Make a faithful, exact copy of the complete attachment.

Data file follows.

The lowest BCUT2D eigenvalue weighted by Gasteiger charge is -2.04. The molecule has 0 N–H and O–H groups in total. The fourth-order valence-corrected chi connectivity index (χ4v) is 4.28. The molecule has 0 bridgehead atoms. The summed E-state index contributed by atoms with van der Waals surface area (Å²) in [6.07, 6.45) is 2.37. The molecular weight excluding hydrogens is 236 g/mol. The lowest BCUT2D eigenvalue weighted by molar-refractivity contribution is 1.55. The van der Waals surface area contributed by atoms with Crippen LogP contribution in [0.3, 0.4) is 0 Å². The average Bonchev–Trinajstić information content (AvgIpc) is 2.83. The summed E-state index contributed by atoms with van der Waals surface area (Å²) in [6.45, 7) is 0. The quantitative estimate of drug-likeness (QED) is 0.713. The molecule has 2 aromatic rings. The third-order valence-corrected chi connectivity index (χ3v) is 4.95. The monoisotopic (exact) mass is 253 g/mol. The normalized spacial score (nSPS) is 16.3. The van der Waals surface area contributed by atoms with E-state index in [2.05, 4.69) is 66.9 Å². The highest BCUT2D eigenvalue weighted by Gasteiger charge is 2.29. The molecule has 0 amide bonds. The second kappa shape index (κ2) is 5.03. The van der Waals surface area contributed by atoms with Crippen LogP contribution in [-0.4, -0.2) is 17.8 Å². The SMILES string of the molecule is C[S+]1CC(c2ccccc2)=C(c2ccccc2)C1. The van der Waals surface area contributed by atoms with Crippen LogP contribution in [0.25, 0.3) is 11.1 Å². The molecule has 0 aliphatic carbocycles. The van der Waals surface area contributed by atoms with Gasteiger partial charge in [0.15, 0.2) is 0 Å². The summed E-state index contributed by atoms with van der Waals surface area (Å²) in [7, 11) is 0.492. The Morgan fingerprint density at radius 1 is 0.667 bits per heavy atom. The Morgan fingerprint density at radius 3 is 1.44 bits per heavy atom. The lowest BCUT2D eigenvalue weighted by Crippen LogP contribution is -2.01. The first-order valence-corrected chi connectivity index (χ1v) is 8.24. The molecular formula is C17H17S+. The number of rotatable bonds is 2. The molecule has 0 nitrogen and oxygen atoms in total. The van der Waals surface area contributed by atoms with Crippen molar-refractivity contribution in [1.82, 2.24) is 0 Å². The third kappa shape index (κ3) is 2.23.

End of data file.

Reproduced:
The lowest BCUT2D eigenvalue weighted by Gasteiger charge is -2.04. The molecule has 0 N–H and O–H groups in total. The fourth-order valence-corrected chi connectivity index (χ4v) is 4.28. The molecule has 0 bridgehead atoms. The summed E-state index contributed by atoms with van der Waals surface area (Å²) in [6.07, 6.45) is 2.37. The molecular weight excluding hydrogens is 236 g/mol. The lowest BCUT2D eigenvalue weighted by molar-refractivity contribution is 1.55. The van der Waals surface area contributed by atoms with Crippen LogP contribution in [0.3, 0.4) is 0 Å². The average Bonchev–Trinajstić information content (AvgIpc) is 2.83. The summed E-state index contributed by atoms with van der Waals surface area (Å²) in [6.45, 7) is 0. The quantitative estimate of drug-likeness (QED) is 0.713. The molecule has 2 aromatic rings. The third-order valence-corrected chi connectivity index (χ3v) is 4.95. The monoisotopic (exact) mass is 253 g/mol. The normalized spacial score (nSPS) is 16.3. The van der Waals surface area contributed by atoms with E-state index in [2.05, 4.69) is 66.9 Å². The highest BCUT2D eigenvalue weighted by Gasteiger charge is 2.29. The molecule has 0 amide bonds. The second kappa shape index (κ2) is 5.03. The van der Waals surface area contributed by atoms with Crippen LogP contribution in [-0.4, -0.2) is 17.8 Å². The SMILES string of the molecule is C[S+]1CC(c2ccccc2)=C(c2ccccc2)C1. The van der Waals surface area contributed by atoms with Crippen LogP contribution in [0.25, 0.3) is 11.1 Å². The molecule has 0 aliphatic carbocycles. The van der Waals surface area contributed by atoms with Gasteiger partial charge in [0.15, 0.2) is 0 Å². The summed E-state index contributed by atoms with van der Waals surface area (Å²) in [7, 11) is 0.492. The Morgan fingerprint density at radius 1 is 0.667 bits per heavy atom. The Morgan fingerprint density at radius 3 is 1.44 bits per heavy atom. The lowest BCUT2D eigenvalue weighted by Crippen LogP contribution is -2.01. The first-order valence-corrected chi connectivity index (χ1v) is 8.24. The molecular formula is C17H17S+. The number of rotatable bonds is 2. The molecule has 0 nitrogen and oxygen atoms in total. The van der Waals surface area contributed by atoms with Crippen molar-refractivity contribution in [1.82, 2.24) is 0 Å². The third kappa shape index (κ3) is 2.23.